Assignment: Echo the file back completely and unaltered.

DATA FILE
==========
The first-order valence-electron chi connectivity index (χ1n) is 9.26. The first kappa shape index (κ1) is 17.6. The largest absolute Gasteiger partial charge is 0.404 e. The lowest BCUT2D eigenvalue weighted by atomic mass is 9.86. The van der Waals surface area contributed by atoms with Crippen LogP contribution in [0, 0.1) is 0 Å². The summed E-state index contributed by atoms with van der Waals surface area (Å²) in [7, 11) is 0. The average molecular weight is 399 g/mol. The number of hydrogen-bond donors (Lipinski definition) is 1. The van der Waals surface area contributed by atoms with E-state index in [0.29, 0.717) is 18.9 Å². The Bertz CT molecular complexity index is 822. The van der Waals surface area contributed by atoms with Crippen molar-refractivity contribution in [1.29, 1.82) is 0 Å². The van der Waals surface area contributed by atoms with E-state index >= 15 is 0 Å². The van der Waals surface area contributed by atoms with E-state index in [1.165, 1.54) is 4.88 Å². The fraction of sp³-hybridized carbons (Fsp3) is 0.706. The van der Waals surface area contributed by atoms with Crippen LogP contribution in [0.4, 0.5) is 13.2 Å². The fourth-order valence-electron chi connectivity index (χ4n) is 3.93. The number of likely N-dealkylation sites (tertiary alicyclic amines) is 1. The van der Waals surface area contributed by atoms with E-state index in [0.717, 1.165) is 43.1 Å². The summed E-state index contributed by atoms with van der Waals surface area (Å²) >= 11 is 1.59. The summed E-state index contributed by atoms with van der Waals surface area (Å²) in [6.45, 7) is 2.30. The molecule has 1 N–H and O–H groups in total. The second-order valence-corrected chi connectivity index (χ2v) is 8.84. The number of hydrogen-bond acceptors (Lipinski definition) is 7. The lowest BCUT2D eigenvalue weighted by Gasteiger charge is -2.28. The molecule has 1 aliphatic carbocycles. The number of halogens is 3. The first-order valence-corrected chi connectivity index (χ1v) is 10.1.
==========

The first-order valence-electron chi connectivity index (χ1n) is 9.26. The first kappa shape index (κ1) is 17.6. The largest absolute Gasteiger partial charge is 0.404 e. The lowest BCUT2D eigenvalue weighted by atomic mass is 9.86. The van der Waals surface area contributed by atoms with Crippen LogP contribution in [0, 0.1) is 0 Å². The summed E-state index contributed by atoms with van der Waals surface area (Å²) in [7, 11) is 0. The average molecular weight is 399 g/mol. The number of hydrogen-bond donors (Lipinski definition) is 1. The van der Waals surface area contributed by atoms with E-state index in [0.29, 0.717) is 18.9 Å². The Bertz CT molecular complexity index is 822. The van der Waals surface area contributed by atoms with Crippen molar-refractivity contribution in [1.29, 1.82) is 0 Å². The van der Waals surface area contributed by atoms with E-state index >= 15 is 0 Å². The van der Waals surface area contributed by atoms with E-state index in [1.165, 1.54) is 4.88 Å². The fraction of sp³-hybridized carbons (Fsp3) is 0.706. The van der Waals surface area contributed by atoms with Crippen LogP contribution in [0.4, 0.5) is 13.2 Å². The fourth-order valence-electron chi connectivity index (χ4n) is 3.93. The number of likely N-dealkylation sites (tertiary alicyclic amines) is 1. The van der Waals surface area contributed by atoms with E-state index in [0.717, 1.165) is 43.1 Å². The summed E-state index contributed by atoms with van der Waals surface area (Å²) >= 11 is 1.59. The summed E-state index contributed by atoms with van der Waals surface area (Å²) in [6.45, 7) is 2.30. The molecule has 1 N–H and O–H groups in total. The second-order valence-corrected chi connectivity index (χ2v) is 8.84. The number of hydrogen-bond acceptors (Lipinski definition) is 7. The lowest BCUT2D eigenvalue weighted by Gasteiger charge is -2.28. The molecule has 1 aliphatic carbocycles. The number of halogens is 3. The first-order valence-corrected chi connectivity index (χ1v) is 10.1.